Lecturer, Graduate Gender Program, Utrecht University; Research Fellow in Jewish Studies, Martin Buber Chair, Goethe University Frankfurt; German Kennedy Memorial Fellow & Visiting Scholar 2019-2020, CES, Harvard University
Writer & Translator; Local Affiliate & Seminar Co-chair, Minda de Gunzburg Center for European Studies, Harvard University
March 13, 2020
11:00am - 12:30pm
Hoffmann Room, Adolphus Busch Hall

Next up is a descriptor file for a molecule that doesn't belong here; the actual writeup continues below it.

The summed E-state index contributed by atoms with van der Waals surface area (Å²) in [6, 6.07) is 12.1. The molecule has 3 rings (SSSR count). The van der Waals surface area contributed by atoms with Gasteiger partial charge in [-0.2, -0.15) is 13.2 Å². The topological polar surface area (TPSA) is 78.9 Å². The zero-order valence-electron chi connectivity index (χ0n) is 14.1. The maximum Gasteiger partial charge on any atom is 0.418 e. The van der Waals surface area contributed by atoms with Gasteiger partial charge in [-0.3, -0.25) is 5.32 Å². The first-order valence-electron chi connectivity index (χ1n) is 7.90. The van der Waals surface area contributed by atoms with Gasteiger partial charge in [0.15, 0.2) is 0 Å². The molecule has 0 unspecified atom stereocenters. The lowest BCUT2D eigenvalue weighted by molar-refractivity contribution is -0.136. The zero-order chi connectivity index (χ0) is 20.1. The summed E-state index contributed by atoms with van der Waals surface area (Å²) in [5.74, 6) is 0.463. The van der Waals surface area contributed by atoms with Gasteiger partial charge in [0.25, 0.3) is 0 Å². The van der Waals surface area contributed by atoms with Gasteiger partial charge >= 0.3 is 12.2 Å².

In this talk Ilse Josepha Lazaroms will discuss the many variations of emigration and emigration narratives that existed among Jewish communities in interwar Hungary and the Hungarian diasporas. This story is a part of a larger book project entitled Emigration from Paradise: Home, Fate and Nation in Post-World War I Jewish Hungary (forthcoming with Stanford University Press). The manuscript deals with the nature of national attachment and social exclusion in 1920s East Central Europe, and Hungary in particular, as well as the ways in which the personal, social and national traumas of these years reverberate until today. The story, which is set at the point when European civilization plunged into the depths of darkness, focuses on the life-stories of individual Hungarian Jews, thereby bringing the domain of the private into the world of politics, migrations and nation states.